In 1997, the fabric of our family was forever altered after Mary Beth and our 11-year-old daughter, Emily, visited Haiti. Emily was profoundly moved as she began to understand the impact of poverty in new ways. She met children in Haiti who, for many heartbreaking reasons, were unable to be cared for by their biological families and had been orphaned.
For Emily, these children were her peers, and imagining life without the family and support systems she knew felt overwhelming and unjust.
That trip was the beginning of our family’s journey. We would soon welcome home three daughters through adoption — Shaoey, Stevey Joy and Maria. Each has brought immeasurable joy, and we are forever grateful to be their family. As the parents of six children, it’s impossible to overstate the profound impact that adoption has had on our family. The journey has been a hundred times harder than we ever imagined, but a thousand times more enriching than we ever dreamed.
It’s one thing to hear that there are 15 million children worldwide who have been orphaned, abandoned or relinquished. But when you are face to face with children who can’t be reunited with their biological family or find a family through adoption, statistics give way to a personal connection — a child with a name and a story, with a desire to belong and be loved.
We have met hundreds of families who want to adopt, but can’t do so because of the significant costs. The average adoption costs between $25,000 and $40,000, and for many families, this is an insurmountable barrier. Additionally, the ongoing expenses of providing adequate services and therapies in post-adoption support can be extensive.
In 1997, with bipartisan support, Congress did something remarkable to address this by creating the adoption tax credit. By providing a one-time tax credit of up to $13,570 to offset adoption costs, more families are able to adopt, helping address the great injustice of children living without permanent, loving homes.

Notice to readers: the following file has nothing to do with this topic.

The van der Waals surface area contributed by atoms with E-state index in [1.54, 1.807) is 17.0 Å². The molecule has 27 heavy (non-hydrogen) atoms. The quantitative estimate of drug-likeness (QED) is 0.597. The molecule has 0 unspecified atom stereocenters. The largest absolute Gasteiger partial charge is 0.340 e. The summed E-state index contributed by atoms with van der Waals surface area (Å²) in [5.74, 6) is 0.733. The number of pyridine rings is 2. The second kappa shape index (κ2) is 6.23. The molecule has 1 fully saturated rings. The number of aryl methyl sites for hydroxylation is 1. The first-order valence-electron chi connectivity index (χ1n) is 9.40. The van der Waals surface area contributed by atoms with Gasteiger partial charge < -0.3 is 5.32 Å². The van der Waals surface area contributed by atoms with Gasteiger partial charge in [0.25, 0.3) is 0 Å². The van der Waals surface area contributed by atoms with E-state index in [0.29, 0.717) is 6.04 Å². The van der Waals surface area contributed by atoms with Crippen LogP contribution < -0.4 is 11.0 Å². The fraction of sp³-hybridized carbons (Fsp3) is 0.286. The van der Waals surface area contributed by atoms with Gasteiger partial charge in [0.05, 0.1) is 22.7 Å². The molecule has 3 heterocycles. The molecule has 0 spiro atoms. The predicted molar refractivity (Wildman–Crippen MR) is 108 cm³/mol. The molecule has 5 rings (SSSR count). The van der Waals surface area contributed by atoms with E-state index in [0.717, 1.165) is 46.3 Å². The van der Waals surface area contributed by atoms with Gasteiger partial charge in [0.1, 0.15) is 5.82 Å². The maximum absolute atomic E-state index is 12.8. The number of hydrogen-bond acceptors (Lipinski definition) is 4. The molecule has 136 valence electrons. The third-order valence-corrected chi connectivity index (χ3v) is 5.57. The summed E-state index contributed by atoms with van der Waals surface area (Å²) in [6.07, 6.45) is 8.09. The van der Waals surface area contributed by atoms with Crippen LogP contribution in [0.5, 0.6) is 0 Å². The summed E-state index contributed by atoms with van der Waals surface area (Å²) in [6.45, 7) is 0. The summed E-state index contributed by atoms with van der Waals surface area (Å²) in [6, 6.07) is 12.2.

But the adoption tax credit is in jeopardy. The recently unveiled House tax reform proposal would eliminate it.
Losing the adoption tax credit, a vital and practical approach to overcoming the financial cost that prohibits many families from adopting, would be catastrophic for thousands of American parents hoping to adopt and the precious children waiting for a family.
Thousands of children have been adopted by American families who have used the adoption tax credit, and to these families, this credit has made all the difference. As adoptive parents, we want other families to have the opportunity to provide waiting children with loving homes.
In a divided political and cultural climate, issues like the adoption tax credit should unite us. The adoption tax credit can mean the difference between a child being adopted or remaining in foster care. One thing every American should agree on: We must prioritize anything we can do to help children enter loving homes where they can grow up, learn and thrive in an enriching environment. Without continuing support for this credit, children, families, communities and our society will certainly carry the loss.
If Congress truly wants to reform our tax structure to benefit American families, preserving the adoption tax credit is an obvious step in the right direction.
Christian music artist Steven Curtis Chapman and his wife, Mary Beth Chapman, are authors and co-founders of Show Hope, a nationally recognized voice for adoption advocacy and orphan care support work. Mary Beth Chapman serves as president of Show Hope. They live in Franklin, Tenn.